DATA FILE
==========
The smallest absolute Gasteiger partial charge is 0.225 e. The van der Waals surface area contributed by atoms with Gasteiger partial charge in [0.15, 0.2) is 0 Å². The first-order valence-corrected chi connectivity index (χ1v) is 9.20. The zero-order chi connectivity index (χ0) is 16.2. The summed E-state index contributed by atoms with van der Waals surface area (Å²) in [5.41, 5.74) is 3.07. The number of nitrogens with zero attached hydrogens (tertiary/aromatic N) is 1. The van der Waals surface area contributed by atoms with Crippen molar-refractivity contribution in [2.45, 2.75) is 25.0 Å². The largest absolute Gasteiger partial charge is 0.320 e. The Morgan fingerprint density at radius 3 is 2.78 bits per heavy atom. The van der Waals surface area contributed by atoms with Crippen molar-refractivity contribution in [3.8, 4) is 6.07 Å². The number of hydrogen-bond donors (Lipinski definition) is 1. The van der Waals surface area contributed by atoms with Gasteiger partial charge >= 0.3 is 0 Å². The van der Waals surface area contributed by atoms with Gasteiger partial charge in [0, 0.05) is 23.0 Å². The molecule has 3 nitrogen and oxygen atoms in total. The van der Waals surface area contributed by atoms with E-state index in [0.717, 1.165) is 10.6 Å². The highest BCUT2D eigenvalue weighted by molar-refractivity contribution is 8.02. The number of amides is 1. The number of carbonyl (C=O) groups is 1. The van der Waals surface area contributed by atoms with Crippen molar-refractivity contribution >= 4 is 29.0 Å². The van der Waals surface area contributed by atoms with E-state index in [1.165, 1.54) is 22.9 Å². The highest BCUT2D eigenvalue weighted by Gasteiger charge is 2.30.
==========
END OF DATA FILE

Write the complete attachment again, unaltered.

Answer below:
The smallest absolute Gasteiger partial charge is 0.225 e. The van der Waals surface area contributed by atoms with Gasteiger partial charge in [0.15, 0.2) is 0 Å². The first-order valence-corrected chi connectivity index (χ1v) is 9.20. The zero-order chi connectivity index (χ0) is 16.2. The summed E-state index contributed by atoms with van der Waals surface area (Å²) in [5.41, 5.74) is 3.07. The number of nitrogens with zero attached hydrogens (tertiary/aromatic N) is 1. The van der Waals surface area contributed by atoms with Crippen molar-refractivity contribution in [2.45, 2.75) is 25.0 Å². The largest absolute Gasteiger partial charge is 0.320 e. The Morgan fingerprint density at radius 3 is 2.78 bits per heavy atom. The van der Waals surface area contributed by atoms with Crippen molar-refractivity contribution in [3.8, 4) is 6.07 Å². The number of hydrogen-bond donors (Lipinski definition) is 1. The van der Waals surface area contributed by atoms with Gasteiger partial charge >= 0.3 is 0 Å². The van der Waals surface area contributed by atoms with Gasteiger partial charge in [0, 0.05) is 23.0 Å². The molecule has 3 nitrogen and oxygen atoms in total. The van der Waals surface area contributed by atoms with E-state index in [0.717, 1.165) is 10.6 Å². The highest BCUT2D eigenvalue weighted by molar-refractivity contribution is 8.02. The number of amides is 1. The number of carbonyl (C=O) groups is 1. The van der Waals surface area contributed by atoms with Crippen molar-refractivity contribution >= 4 is 29.0 Å². The van der Waals surface area contributed by atoms with E-state index in [1.165, 1.54) is 22.9 Å². The highest BCUT2D eigenvalue weighted by Gasteiger charge is 2.30.